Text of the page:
The discovery of the giant shipworm is a reminder of the major scientific breakthroughs that could be made by Filipino scientists.
OVER the past few days, the world has been enthralled by a rare, giant shipworm that was recently found in Mindanao. The creature, a monstrous five-foot-long species of bivalve mollusk called Kuphus polythalamia, had long eluded scientists. Daniel Distel, the American scientist who headed the research in the Philippines, announced the discovery. A marine biologist working with the Ocean Genome Legacy at the Northeastern University in the US, Distel had devoted decades of his career in search of a live specimen. By chance, a Filipino student showed him a news item of locals eating shipworms in the belief they had medicinal and aphrodisiac properties. A video clip showed what was identifiably Kuphus, with its distinctive tubular, long, chalky casing the size of a baseball bat. “After all these years, we found it on Youtube,” said Distel.
While there can’t be too many shipworm scientists in the world, and one can imagine they are few and far between in the Philippines, it is rather a shame that Filipino scientists did not draw attention to this remarkable animal before now.
Shipworms are ancient organisms that commonly feed on wood submerged in water. Boring through and destroying the wooden hulls of boats, ships, wharves and piers, shipworms deservedly have the reputation of being termites of the sea. Their diet, behavior, and the fact they have been around for so long, have made them of interest not only to biologists of marine invertebrates, but also to environmental historians who have documented 18th century infestations of naval shipworms that traveled across the world, carried by ships plying the great East to West trade routes. Adam Sundberg, an American environmental historian at Creighton University, has uncovered the disastrous story of Dutch shipworm epidemics. The naval shipworms, Teredo navalis, possibly originating from the East Indies, had invaded Holland and laid waste to the wooden wave breakers that had been built to keep the country safe from the sea.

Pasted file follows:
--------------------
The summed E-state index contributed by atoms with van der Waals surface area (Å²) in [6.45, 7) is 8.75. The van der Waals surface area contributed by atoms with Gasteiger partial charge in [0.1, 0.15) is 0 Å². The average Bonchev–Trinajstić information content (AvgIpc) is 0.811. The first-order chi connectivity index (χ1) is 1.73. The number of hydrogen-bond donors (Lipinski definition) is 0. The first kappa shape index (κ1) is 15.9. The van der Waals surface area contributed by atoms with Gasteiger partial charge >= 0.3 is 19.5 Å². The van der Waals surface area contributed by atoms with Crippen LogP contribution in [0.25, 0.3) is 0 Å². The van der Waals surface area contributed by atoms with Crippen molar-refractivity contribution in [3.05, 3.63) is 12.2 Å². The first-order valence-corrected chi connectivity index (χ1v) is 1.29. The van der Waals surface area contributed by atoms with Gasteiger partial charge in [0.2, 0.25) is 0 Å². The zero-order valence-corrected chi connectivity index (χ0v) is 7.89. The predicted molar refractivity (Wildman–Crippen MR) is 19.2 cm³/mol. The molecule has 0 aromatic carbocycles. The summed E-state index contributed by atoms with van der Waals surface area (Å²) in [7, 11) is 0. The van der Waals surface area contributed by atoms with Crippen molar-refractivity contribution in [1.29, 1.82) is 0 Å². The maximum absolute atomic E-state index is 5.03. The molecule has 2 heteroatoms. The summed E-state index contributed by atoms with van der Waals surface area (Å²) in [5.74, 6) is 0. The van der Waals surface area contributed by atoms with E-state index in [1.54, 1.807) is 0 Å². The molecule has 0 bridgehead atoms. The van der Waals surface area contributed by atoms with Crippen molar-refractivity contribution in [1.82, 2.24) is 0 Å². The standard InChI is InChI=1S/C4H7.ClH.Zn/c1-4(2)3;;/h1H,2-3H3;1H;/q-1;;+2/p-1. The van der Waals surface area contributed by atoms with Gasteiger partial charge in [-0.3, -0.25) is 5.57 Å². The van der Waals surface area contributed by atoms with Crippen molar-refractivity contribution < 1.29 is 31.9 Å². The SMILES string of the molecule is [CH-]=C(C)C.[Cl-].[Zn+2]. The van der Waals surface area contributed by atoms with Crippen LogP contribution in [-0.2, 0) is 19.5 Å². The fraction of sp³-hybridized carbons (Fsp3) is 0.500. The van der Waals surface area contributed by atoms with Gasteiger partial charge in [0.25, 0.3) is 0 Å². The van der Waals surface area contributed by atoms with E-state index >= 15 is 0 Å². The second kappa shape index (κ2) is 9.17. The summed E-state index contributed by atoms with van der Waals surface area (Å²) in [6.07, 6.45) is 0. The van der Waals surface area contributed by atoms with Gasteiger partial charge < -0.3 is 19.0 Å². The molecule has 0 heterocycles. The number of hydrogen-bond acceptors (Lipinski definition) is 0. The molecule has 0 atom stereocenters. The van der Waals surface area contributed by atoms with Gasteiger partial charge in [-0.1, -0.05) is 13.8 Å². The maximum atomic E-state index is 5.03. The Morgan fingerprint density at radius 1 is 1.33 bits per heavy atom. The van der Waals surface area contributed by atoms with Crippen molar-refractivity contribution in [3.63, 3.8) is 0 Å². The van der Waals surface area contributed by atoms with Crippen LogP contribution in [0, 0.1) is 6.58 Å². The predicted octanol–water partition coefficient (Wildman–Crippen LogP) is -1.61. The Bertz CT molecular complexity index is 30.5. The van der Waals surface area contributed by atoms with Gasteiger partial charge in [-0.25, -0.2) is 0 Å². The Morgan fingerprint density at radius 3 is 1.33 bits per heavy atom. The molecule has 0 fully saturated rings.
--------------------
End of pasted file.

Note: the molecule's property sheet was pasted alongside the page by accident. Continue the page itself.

The Philippine Kuphus species was an obscure variety of and intriguingly different to the common wood-boring and wood-eating bivalve. It has a minimal digestive system and does not dine on wood. Rather, at the tapered end of its body it has snorkel-like gilled siphons filled with bacteria that thrive on sulfur –the swamp gas smelling of rotten eggs. The photographs and video accompanying the study show a bizarre animal encased in a long protective plaster cast. When the casing was carefully tapped open, a glistening blue-black, thick and muscular-bodied, eel-like organism slithered out. Unlike the pale-colored, delicate, small and wriggling mollusks he was used to seeing, Distel reported being quite shocked. “This thing was a beast – solid and quite slippery,” he said.
While collectors have eagerly sought out the robust, strange-looking shells, scientists did not know the precise habitats of the live animals nor how many were in existence. For the first time in hundreds of years, a live specimen of the longest living bivalve known to man had been located, could now be studied, and its gene material preserved.
Distel published the findings in the Proceedings of the National Academy of Sciences of the United States of America. His international research team was composed of marine biologists from the US, France and the Philippines. The seven Filipino team members came from the Marine Science Institute of the University of the Philippines, Diliman, and Sultan Kudarat State University. This cohort is as uncommon as the discovery they made.
The Philippines is one of the most ecologically diverse countries on the planet. In the past 25 years, almost 300 new species of plants and animals have been found. Just on Luzon, 28 new mammals unique to the Philippines were discovered in the last few years. Such discoveries potentially open up research into an array of scientific fields, from medicine and genetics, to environmental history.
Scientific discoveries come about by collaboration. But if we remain bogged down by our Third World problems, we will not be able to nurture local scientists who will take the lead in designing and undertaking high-caliber research. It will be a tragedy for the Philippines if the government neglects its scientists and allows scientific resources to stagnate and research cultures to shrivel. We will risk missing out on some of the most exciting scientific breakthroughs of the century, many of which can be found in our own backyard and pioneered by our own scientists.